At a cost of roughly $26,000, faculty discussed “reflective practice” in education and attended sessions titled “Body,” “Mind,” and “Spirit.” They came up with a plan of action for the upcoming school year and listened to sessions from Behrman counselors and school administrators.
Behrman chartered a bus from Blue Diamond Tours for the three-hour drive the Grand Hotel, at a cost of $2,750. The school booked 31 rooms, paying $291 a night after taxes and fees.
Unlike one of Friends of King’s schools, Behrman was not running a deficit at the time staff took their trip.
A breakdown of the costs for the Point Clear trip:
Bus transportation: $2,750
Lodging and room charges: $18,063.92
In May 2011, 21 employees of Algiers Technology Academy and Alice M. Harte Charter School went to Las Vegas for the annual conference of the National Council on Educating Black Children. The total cost for airfare, registration, and lodging at the Rio, a casino resort off the Las Vegas Strip, came to about $26,000:
Conference registration: $7,875
In 2011, five employees from Dwight D. Eisenhower Academy of Global Studies attended the Scholastic READ 180 National Summer Institute, a training session aimed at teachers who use the institute’s reading-intervention software.The event was held July 24-29, 2011, at the Peabody Hotel and Resort in Orlando, Fla.
Another professional development conference cost about $13,000. That time, eight Eisenhower employees went to a conference in Los Angeles and stayed at a J.W. Marriott Hotel. The conference, put on by the Success For All Foundation, trained educators who use its school-improvement model.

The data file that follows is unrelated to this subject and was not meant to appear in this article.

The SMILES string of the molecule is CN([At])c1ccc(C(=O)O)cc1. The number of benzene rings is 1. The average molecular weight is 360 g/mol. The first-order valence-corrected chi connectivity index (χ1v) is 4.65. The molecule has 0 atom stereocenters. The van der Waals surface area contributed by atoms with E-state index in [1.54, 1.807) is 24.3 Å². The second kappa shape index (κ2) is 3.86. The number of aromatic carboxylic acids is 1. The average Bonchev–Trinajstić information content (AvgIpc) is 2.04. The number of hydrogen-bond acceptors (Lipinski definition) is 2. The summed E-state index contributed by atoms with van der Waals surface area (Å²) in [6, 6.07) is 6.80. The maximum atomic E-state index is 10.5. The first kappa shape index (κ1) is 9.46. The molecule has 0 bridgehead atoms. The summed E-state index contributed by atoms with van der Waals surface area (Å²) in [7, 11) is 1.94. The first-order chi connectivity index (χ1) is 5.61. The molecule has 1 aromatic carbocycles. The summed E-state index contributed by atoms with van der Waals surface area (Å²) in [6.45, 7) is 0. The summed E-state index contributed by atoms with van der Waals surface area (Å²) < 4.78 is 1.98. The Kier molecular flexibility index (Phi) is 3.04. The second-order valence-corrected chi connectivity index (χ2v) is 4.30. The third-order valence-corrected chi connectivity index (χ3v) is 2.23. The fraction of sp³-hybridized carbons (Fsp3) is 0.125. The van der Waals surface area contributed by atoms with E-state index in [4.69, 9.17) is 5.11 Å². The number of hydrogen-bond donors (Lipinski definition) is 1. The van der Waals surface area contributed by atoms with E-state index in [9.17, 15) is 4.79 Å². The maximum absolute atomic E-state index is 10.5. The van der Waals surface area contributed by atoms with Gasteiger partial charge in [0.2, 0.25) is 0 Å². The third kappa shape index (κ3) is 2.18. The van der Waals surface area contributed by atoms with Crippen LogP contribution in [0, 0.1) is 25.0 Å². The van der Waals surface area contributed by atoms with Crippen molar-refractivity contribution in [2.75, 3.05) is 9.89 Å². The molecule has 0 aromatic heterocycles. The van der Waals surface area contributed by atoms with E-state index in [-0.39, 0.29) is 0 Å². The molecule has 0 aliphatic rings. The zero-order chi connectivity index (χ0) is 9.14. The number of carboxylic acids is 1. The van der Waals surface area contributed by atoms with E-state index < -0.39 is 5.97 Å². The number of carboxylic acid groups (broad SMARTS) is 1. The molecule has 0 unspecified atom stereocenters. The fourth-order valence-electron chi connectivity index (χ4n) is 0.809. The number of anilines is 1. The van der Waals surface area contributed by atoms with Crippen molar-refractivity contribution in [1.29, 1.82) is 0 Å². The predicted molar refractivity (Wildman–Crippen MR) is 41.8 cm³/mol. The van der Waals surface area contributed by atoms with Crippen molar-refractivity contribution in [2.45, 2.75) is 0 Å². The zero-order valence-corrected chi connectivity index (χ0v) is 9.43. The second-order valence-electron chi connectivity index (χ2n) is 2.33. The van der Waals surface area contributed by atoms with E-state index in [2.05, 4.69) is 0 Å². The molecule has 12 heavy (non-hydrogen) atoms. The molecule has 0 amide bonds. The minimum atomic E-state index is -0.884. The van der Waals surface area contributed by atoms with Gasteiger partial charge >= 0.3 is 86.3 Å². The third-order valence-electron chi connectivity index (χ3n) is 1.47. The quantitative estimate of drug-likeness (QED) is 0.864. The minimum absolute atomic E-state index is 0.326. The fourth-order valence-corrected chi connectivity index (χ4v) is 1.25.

And Edna Karr High School teachers went on a trip to Montgomery and Birmingham, Ala.; Little Rock, Ark.; and Memphis, Tenn., from June 14-18, 2012. The trip, which cost $29,500, was funded by a federal program for history teachers, now discontinued.
Total trip costs: $29,500
History materials for teachers: $8,118.75
KIPP’s Vegas expenses detailed
Documents provided by KIPP NEW Orleans Schools show the organization spent more than previously disclosed on a trip to Las Vegas last summer.
In November, Bertsch told The Lens that the charter organization had spent $119,175 to send employees to KIPP’s national professional development conference from July 29 to Aug. 1.*
The actual figure was $133,316. Bertsch said he calculated the new number after going through the expenses again.
About 185 of KIPP New Orleans’ 440 employees roomed at the Aria Resort and Casino at a cost of $76,775. Of these, 150 employees were reimbursed about $300 apiece for airfare, which totaled $44,110. Another $12,430 in credit card charges — for meals, business center expenses and taxi cabs, among other things — brought the cost to $133,316.
Credit card charges: $12,430.91
Airfare reimbursements: $44,110
Lodging charges: $76,775.78
*Correction: This story originally had the incorrect dates for the KIPP national conference. The error has been corrected. (Jan. 27, 2014)